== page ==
I have also seen claims that you can only choose ball impact point in the horizontal direction (inside vs outside vs square) but never above or below equator - it is always below equator, so there is nothing like "going over the ball."

Need some technical expert like @ChaelAZ or @SystemicAnomaly to chime in about "Racket face should be slightly closed - wrt swing path or absolutely wrt ground?"
 

Power Player

Talk Tennis Guru
I am a 3.0 player and I hear or see this advice a lot, especially when it comes to hitting topspin. Basically aim higher and give yourself more margin for error and net clearance but what they don't say is the best way to accomplish this. Does it mean to open the racket face up slightly more or does it mean to change the swing path slightly more upward? And if its to open the face, is that a slight twisting of the wrist, twisting of the whole forearm, or changing the grip?
It means to get under the ball more.

Which means, to drop the racquet head under the ball more, not open up the racquet face.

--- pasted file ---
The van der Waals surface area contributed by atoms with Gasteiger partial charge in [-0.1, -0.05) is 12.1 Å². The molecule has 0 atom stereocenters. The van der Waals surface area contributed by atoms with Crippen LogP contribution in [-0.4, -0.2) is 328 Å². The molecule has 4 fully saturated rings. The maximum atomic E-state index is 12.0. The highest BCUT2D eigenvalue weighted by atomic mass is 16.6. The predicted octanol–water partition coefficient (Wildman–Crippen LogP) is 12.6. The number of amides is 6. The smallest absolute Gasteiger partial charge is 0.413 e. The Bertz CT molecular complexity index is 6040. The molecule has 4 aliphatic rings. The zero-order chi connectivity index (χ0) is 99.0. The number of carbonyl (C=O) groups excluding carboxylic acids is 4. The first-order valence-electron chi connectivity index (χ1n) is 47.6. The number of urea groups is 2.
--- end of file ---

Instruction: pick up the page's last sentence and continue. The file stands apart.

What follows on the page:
ChaelAZ

G.O.A.T.
I don't agree with the second sentence (I think it will lead to hitting the ball backwards) but leaving that aside, tell me about the first.

I have seen many claims on this forum about the racket face being perpendicular or slightly closed relative to the ground on all shots, yet I feel that I am able to hit shots with relative shallow swing path (a little more inclined than horizontal). If the racket faced is slightly closed relative to the swing path, would the ball not go straight down?

I have also seen claims that you can only choose ball impact point in the horizontal direction (inside vs outside vs square) but never above or below equator - it is always below equator, so there is nothing like "going over the ball."

Need some technical expert like @ChaelAZ or @SystemicAnomaly to chime in about "Racket face should be slightly closed - wrt swing path or absolutely wrt ground?"